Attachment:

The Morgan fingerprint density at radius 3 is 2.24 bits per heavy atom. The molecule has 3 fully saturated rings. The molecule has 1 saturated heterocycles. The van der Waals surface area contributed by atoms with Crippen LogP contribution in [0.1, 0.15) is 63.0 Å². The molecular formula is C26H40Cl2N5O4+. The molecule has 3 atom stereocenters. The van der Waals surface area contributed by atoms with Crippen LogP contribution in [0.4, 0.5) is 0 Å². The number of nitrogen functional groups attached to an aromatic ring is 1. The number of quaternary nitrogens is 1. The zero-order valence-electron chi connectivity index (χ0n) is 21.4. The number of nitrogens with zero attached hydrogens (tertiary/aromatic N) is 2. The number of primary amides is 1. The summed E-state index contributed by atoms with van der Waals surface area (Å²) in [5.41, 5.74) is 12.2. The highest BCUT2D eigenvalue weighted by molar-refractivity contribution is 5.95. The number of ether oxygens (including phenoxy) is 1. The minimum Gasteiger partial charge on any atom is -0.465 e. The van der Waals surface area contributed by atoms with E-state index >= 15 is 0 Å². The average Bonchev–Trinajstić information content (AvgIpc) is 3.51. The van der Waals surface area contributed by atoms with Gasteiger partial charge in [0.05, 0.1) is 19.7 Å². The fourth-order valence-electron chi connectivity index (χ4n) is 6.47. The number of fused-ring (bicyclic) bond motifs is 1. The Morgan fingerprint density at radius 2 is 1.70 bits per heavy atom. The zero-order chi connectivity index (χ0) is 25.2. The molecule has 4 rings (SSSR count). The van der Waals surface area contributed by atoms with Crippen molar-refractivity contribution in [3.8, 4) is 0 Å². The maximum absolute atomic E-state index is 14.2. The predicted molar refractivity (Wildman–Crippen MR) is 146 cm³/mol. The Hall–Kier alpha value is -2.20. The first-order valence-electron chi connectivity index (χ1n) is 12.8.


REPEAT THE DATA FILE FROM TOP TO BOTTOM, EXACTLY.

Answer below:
The Morgan fingerprint density at radius 3 is 2.24 bits per heavy atom. The molecule has 3 fully saturated rings. The molecule has 1 saturated heterocycles. The van der Waals surface area contributed by atoms with Crippen LogP contribution in [0.1, 0.15) is 63.0 Å². The molecular formula is C26H40Cl2N5O4+. The molecule has 3 atom stereocenters. The van der Waals surface area contributed by atoms with Crippen LogP contribution in [0.4, 0.5) is 0 Å². The number of nitrogen functional groups attached to an aromatic ring is 1. The number of quaternary nitrogens is 1. The zero-order valence-electron chi connectivity index (χ0n) is 21.4. The number of nitrogens with zero attached hydrogens (tertiary/aromatic N) is 2. The number of primary amides is 1. The summed E-state index contributed by atoms with van der Waals surface area (Å²) in [5.41, 5.74) is 12.2. The highest BCUT2D eigenvalue weighted by molar-refractivity contribution is 5.95. The number of ether oxygens (including phenoxy) is 1. The minimum Gasteiger partial charge on any atom is -0.465 e. The van der Waals surface area contributed by atoms with E-state index >= 15 is 0 Å². The average Bonchev–Trinajstić information content (AvgIpc) is 3.51. The van der Waals surface area contributed by atoms with Gasteiger partial charge in [0.05, 0.1) is 19.7 Å². The fourth-order valence-electron chi connectivity index (χ4n) is 6.47. The number of fused-ring (bicyclic) bond motifs is 1. The Morgan fingerprint density at radius 2 is 1.70 bits per heavy atom. The zero-order chi connectivity index (χ0) is 25.2. The molecule has 4 rings (SSSR count). The van der Waals surface area contributed by atoms with Crippen molar-refractivity contribution in [3.8, 4) is 0 Å². The maximum absolute atomic E-state index is 14.2. The predicted molar refractivity (Wildman–Crippen MR) is 146 cm³/mol. The Hall–Kier alpha value is -2.20. The first-order valence-electron chi connectivity index (χ1n) is 12.8.